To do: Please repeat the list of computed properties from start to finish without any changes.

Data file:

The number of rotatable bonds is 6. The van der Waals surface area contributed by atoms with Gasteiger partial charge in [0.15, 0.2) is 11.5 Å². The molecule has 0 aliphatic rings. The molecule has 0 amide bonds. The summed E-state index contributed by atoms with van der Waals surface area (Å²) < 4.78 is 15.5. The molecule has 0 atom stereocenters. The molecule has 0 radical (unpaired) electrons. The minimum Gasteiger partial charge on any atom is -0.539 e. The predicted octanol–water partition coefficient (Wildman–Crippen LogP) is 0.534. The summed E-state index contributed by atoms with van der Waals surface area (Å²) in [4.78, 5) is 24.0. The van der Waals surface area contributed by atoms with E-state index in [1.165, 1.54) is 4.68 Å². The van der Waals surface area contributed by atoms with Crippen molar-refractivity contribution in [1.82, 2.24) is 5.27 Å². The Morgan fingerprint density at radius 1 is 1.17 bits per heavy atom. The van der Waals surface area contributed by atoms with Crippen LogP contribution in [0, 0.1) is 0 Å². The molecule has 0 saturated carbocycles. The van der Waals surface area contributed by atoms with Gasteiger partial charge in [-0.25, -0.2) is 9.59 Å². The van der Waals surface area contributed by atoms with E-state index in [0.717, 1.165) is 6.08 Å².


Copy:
The number of rotatable bonds is 6. The van der Waals surface area contributed by atoms with Gasteiger partial charge in [0.15, 0.2) is 11.5 Å². The molecule has 0 aliphatic rings. The molecule has 0 amide bonds. The summed E-state index contributed by atoms with van der Waals surface area (Å²) < 4.78 is 15.5. The molecule has 0 atom stereocenters. The molecule has 0 radical (unpaired) electrons. The minimum Gasteiger partial charge on any atom is -0.539 e. The predicted octanol–water partition coefficient (Wildman–Crippen LogP) is 0.534. The summed E-state index contributed by atoms with van der Waals surface area (Å²) in [4.78, 5) is 24.0. The van der Waals surface area contributed by atoms with E-state index in [1.165, 1.54) is 4.68 Å². The van der Waals surface area contributed by atoms with Crippen molar-refractivity contribution in [1.82, 2.24) is 5.27 Å². The Morgan fingerprint density at radius 1 is 1.17 bits per heavy atom. The van der Waals surface area contributed by atoms with Crippen LogP contribution in [0, 0.1) is 0 Å². The molecule has 0 saturated carbocycles. The van der Waals surface area contributed by atoms with Gasteiger partial charge in [-0.25, -0.2) is 9.59 Å². The van der Waals surface area contributed by atoms with E-state index in [0.717, 1.165) is 6.08 Å².